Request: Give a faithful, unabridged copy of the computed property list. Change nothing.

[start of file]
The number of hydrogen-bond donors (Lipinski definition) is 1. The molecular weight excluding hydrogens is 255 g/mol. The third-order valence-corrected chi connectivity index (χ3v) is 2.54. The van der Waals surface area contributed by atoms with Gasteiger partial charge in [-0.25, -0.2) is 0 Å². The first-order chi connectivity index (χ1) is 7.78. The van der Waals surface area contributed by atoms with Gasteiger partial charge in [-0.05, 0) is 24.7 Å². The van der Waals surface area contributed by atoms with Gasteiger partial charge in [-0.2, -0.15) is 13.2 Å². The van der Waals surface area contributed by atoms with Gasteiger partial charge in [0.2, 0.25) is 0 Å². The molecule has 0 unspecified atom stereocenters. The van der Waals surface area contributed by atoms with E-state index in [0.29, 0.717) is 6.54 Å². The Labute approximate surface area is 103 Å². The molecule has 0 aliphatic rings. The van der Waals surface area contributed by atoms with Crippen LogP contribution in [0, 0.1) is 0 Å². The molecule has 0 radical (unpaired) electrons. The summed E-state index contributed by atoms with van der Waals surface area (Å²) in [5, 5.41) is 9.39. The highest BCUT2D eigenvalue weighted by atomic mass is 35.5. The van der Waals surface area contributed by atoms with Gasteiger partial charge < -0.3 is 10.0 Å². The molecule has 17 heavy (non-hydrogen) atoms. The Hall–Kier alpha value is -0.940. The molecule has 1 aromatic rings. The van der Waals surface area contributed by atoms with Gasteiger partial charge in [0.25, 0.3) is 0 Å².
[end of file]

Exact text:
The number of hydrogen-bond donors (Lipinski definition) is 1. The molecular weight excluding hydrogens is 255 g/mol. The third-order valence-corrected chi connectivity index (χ3v) is 2.54. The van der Waals surface area contributed by atoms with Gasteiger partial charge in [-0.25, -0.2) is 0 Å². The first-order chi connectivity index (χ1) is 7.78. The van der Waals surface area contributed by atoms with Gasteiger partial charge in [-0.05, 0) is 24.7 Å². The van der Waals surface area contributed by atoms with Gasteiger partial charge in [-0.2, -0.15) is 13.2 Å². The van der Waals surface area contributed by atoms with Gasteiger partial charge in [0.2, 0.25) is 0 Å². The molecule has 0 unspecified atom stereocenters. The van der Waals surface area contributed by atoms with E-state index in [0.29, 0.717) is 6.54 Å². The Labute approximate surface area is 103 Å². The molecule has 0 aliphatic rings. The van der Waals surface area contributed by atoms with Crippen LogP contribution in [0, 0.1) is 0 Å². The molecule has 0 radical (unpaired) electrons. The summed E-state index contributed by atoms with van der Waals surface area (Å²) in [5, 5.41) is 9.39. The highest BCUT2D eigenvalue weighted by atomic mass is 35.5. The van der Waals surface area contributed by atoms with Gasteiger partial charge < -0.3 is 10.0 Å². The molecule has 17 heavy (non-hydrogen) atoms. The Hall–Kier alpha value is -0.940. The molecule has 1 aromatic rings. The van der Waals surface area contributed by atoms with Gasteiger partial charge in [0.25, 0.3) is 0 Å².